Minister Admits He Would Be Surprised If There Weren't Some 'Lifestyle Drug Users' Among Parliament Staff

·3 min read
Kit Malthouse, policing minister, speaking about the government's new crackdown on drug-related crime (Photo: Sky News)
Kit Malthouse, policing minister, speaking about the government's new crackdown on drug-related crime (Photo: Sky News)

Policing minister Kit Malthouse admitted that while he was not aware of any drug-taking in Westminster, he would not be “surprised” if some staff did take illegal substances.

The minister was addressing new reports from The Sunday Times that out of 12 parliamentary sites tested for cocaine, 11 came back positive.

This comes just as the government is announcing a new crackdown on the way it handles drugs in the UK, especially casual users.

Sky News’ Kay Burley was quick to combine the issues and pointed out to the policing minister that Malthouse’s own colleagues could face punishment under Downing Street’s new proposals.

The minister replied: “Well, I’d hope not.

“There’s obviously several thousand of people who work on this estate and I’d be surprised if there weren’t some lifestyle users of drugs among them, I have to say.”

Emphasising that reducing casual drug use is going to be a new priority, Malthouse said: “What we want to try and do is get to a situation where the police and other authorities are concentrating as much on that part of the drug industry as they are on crack and heroine.”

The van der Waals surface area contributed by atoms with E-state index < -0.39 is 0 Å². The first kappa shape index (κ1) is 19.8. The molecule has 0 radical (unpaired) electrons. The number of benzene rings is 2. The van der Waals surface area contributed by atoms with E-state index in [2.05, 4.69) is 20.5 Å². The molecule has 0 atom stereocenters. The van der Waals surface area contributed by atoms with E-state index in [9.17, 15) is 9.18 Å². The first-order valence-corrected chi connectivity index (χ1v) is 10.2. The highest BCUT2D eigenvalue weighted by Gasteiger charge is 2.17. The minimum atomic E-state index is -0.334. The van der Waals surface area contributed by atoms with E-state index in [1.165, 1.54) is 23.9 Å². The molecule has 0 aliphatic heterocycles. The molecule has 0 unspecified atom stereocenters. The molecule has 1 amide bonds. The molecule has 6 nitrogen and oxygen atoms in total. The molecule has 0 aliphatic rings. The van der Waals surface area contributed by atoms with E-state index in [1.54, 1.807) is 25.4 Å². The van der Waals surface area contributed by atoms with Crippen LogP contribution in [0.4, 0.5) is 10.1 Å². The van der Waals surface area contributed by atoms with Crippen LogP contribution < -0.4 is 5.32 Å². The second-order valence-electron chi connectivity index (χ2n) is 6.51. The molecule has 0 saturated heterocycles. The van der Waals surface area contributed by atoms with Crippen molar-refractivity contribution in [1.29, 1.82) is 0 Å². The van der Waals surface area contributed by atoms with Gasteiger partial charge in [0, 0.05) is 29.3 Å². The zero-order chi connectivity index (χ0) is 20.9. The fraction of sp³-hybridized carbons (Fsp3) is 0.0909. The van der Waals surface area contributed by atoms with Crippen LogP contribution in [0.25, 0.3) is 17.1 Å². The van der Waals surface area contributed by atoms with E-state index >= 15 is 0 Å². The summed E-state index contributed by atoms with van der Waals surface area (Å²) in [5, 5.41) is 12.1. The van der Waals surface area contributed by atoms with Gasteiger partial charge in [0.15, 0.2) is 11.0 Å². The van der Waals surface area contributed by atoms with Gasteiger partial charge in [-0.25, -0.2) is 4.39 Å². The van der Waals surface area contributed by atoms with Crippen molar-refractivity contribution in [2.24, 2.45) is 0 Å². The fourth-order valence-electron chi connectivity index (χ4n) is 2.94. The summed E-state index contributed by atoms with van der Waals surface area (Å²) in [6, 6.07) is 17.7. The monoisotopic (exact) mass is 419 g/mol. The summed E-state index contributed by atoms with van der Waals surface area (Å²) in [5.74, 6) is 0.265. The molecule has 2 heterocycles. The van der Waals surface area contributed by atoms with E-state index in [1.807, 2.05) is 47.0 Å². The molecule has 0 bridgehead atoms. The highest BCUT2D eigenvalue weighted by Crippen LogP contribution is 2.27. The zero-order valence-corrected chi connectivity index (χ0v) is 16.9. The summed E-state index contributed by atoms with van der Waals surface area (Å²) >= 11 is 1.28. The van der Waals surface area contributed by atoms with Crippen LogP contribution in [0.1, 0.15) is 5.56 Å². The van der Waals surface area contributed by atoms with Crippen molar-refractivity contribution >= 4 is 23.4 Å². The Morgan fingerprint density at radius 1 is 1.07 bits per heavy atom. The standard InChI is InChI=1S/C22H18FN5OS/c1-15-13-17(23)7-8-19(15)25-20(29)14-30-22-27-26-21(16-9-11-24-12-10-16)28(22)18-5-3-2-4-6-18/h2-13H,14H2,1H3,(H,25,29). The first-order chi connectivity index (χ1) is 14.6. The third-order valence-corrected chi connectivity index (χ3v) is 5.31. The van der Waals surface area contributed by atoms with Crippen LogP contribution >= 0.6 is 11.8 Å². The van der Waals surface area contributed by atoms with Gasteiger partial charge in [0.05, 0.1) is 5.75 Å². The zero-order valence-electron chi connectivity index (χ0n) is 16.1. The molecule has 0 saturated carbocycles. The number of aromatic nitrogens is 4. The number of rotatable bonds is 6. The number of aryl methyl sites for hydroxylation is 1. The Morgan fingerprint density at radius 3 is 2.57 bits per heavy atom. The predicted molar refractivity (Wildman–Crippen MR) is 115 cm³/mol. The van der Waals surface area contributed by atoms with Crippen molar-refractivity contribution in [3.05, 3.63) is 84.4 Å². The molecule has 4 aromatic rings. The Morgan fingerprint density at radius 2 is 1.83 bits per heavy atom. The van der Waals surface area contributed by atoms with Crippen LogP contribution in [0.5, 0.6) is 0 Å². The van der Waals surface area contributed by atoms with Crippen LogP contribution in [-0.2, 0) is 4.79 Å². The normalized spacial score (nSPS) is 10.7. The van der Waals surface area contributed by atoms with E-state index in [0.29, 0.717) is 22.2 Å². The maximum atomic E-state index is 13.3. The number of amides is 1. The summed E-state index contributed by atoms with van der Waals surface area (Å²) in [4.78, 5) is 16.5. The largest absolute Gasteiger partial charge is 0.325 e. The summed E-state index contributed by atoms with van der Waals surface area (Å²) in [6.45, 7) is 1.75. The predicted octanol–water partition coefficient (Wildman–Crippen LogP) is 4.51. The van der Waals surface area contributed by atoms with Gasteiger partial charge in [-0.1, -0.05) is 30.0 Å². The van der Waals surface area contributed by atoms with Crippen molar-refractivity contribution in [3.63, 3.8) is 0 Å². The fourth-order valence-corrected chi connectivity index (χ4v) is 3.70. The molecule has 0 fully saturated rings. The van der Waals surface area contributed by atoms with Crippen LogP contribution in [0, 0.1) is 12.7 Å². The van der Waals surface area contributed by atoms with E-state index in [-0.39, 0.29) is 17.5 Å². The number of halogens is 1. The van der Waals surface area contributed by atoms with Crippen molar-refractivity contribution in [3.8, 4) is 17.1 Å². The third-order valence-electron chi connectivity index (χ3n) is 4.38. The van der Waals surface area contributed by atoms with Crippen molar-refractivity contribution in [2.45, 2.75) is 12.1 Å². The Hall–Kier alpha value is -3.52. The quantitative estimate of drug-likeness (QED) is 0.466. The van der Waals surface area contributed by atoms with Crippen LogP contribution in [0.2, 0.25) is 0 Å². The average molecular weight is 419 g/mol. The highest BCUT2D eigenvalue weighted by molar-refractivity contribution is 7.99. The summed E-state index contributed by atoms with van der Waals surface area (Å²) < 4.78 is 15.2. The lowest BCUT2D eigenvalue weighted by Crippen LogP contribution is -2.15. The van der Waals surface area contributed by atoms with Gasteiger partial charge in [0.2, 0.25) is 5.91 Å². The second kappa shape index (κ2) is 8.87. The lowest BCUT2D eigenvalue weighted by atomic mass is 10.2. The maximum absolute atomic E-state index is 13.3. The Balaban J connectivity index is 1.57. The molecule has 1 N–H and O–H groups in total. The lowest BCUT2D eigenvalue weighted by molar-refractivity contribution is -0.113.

He later echoed a similar sentiment on BBC Breakfast, and interviewer Sally Nugent noted his admission of parliamentary drug use could “shock” viewers.

She asked if he would support a subsequent investigation into the House of Commons.

Malthouse replied: “If there is an allegation of drug-taking or drug-possession anywhere – and the reports have been made to the police – then obviously they have a duty to investigate.

“if I saw it and witnessed it, then I would report it.”

He later added: “We need to reflect that there’s a lot of lifestyle users of cocaine.”

He wants to turn casual users away from their habits by “interfering in their lives to bring about change”.

This could potentially involve removing the passports or driving licenses of users in a bid to drive down the demand for drugs.

A White Paper is coming out next year where the government will lay out its plan for preventing drug crime over the next decade.

Nugent also pointed out that as Malthouse was saying he would support an investigation into whether drugs are being taken in Parliament, would he support an investigation into whether lockdown rules were breached in a Downing Street party last year.

This is a controversy that’s unfolded in recent days, after the Mirror claimed government staff breached the tier 3 rules in December 2020 by having a gathering.

Malthouse hit back: “I haven’t offered a view other way on the party. I just said I’ve had assurances [that Covid rules were followed].”

This article originally appeared on HuffPost UK and has been updated.

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